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Argentina: A new dawn?

market snapshot

15 March 2024 |
The new Argentinean government is pushing ahead with its drive to rein in public spending and quell long-term rampant inflation. Elsewhere, markets continued to rally this week with both equities and fixed income breaking new ground.

Fast reading

  • Argentina’s finance ministry under President Javier Milei swapped debt worth some 42.6tn pesos (US$50.3bn) – representing 77% of treasury instruments due in 2024.
  • The debt swap could clear the way for currency controls to be lifted later this year.
  • The equities rally continued unabated: the S&P 500 Index hit a new historic high on Tuesday (12 March).
  • Credit markets joined the upbeat jamboree, with triple Cs recording their best month-to-date performance on record by midweek.

Argentina made headlines this week with news that Minister of Economy Luis Caputo had engineered a debt swap of some US$50.3bn of peso- and US-dollar-linked instruments due in 2024, in favour of titles set to mature between 2025 and 2028. The debt swap should provide South America’s second-largest economy with fiscal breathing space as it grapples with rampant inflation.

After hitting a three-decade annual high of 276.2% in February, recent month-on-month reads suggest inflationary pressures are beginning to recede.1 President Javier Milei has said he expects to be able to abolish currency controls later this year should inflation continue to fall at its current rate.

For Jason DeVito, Lead Portfolio Manager for Emerging Markets Debt at Federated Hermes, the debt swap is part of a wider mission to rein in Argentina’s fiscal burden. He notes an “iron will commitment” from President Milei to lower public spending, possibly as a prelude to negotiating fresh money from the International Monetary Fund. However, any austerity drive will be far from risk free, he adds.

For now, a large swath of the population seems willing to endure pain, in order to ensure a brighter longer-term outcome for Argentina.

“The agenda invariably involves painful cuts to wages and social programmes. An added complication is a possible pushback from provinces who do not want to see federal transfers cut. However, here we see the potential for higher tax revenues from these provinces to mollify their objections to lower federal transfers.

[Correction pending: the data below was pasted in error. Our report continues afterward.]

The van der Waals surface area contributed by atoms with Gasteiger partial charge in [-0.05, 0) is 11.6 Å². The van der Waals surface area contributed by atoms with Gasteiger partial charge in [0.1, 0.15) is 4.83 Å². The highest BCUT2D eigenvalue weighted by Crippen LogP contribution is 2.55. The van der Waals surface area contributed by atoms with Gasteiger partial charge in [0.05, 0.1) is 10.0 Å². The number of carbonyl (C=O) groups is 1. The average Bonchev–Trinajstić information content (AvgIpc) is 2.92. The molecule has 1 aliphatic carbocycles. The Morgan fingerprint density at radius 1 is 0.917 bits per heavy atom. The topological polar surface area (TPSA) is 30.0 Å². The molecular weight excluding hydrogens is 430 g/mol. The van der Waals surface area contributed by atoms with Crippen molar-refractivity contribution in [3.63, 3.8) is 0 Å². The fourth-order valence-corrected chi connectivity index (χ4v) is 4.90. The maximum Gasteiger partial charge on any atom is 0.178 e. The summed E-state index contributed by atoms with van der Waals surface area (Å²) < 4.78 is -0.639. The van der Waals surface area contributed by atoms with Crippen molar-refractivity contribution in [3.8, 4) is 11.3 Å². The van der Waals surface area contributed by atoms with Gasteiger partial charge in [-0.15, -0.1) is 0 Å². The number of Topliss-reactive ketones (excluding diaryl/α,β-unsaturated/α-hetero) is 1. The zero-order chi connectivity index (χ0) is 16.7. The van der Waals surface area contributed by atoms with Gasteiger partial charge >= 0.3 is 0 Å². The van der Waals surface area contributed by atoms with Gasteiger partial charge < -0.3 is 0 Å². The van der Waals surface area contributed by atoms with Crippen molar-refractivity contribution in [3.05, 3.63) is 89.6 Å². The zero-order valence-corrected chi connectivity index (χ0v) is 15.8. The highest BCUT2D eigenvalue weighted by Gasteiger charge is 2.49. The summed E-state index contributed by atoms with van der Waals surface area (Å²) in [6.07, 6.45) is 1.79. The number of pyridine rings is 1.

“For now, a large swath of the population seems willing to endure pain, in order to ensure a brighter longer-term outcome for Argentina. Yet, this is only one piece of the puzzle and greater fiscal savings are still required.”

Rally, undeterred

In other news, the equity rally continued this week, albeit with a continued broadening out beyond the narrow range of names associated with the ‘Magnificent Seven’ narrative of recent months.

Louise Dudley, Portfolio Manager for Global Equities at Federated Hermes Limited, notes that the positive performance came despite concerns over a hot CPI print in the US, with the S&P 500 Index climbing to yet another all-time high in Tuesday’s session, driven by growth and tech.

“While this has come to be the norm in the age of the Magnificent Seven, it doesn’t quite reflect the overall trend we’ve seen this month: a rotation out of momentum and a broadening out of the market,” she says. “This has alleviated wider investor concerns of a narrow market, and given legs to the risk-on rally.

Credit markets also took part in the party, with lower-rated instruments performing especially well. By midweek, triple Cs had witnessed steady gains for 14 straight sessions, the longest winning streak in more than three years, while yields hit a 10-week low at 11.92% and spreads plunged to a fresh two-year low of 726 bps.2

Figure 1: Buoyant bonds – credit on a tear

How quickly and how many

With a soft landing outcome now expected by an overwhelming consensus of investors, the most important question for positioning is rate cuts: how quickly and how many, according to Dudley.

“While there isn’t much agreement among investors when it comes to the speed and magnitude of cuts, there are few betting against the longer-term outlook of a decline in benchmark rates,” she explains. “Of course, dovishness and growth go hand-in-hand, and so, as long-term investors, we favour growth in this environment, but remain cognisant that the road to low rates is not likely to be a smooth one. As such, we maintain our quality bias in the growth space.” 

For a view on when the Fed will cut rates please see: Markets heed data, not Fed Speak

1 February’s monthly inflation rate slowed to 13.2%, compared to 20.6% in January and 25.5% in December. Source: Instituto Nacional de Estadística y Censos (INDEC), 12 March 2024.

2 Source: Bloomberg as of 12 March 2024.

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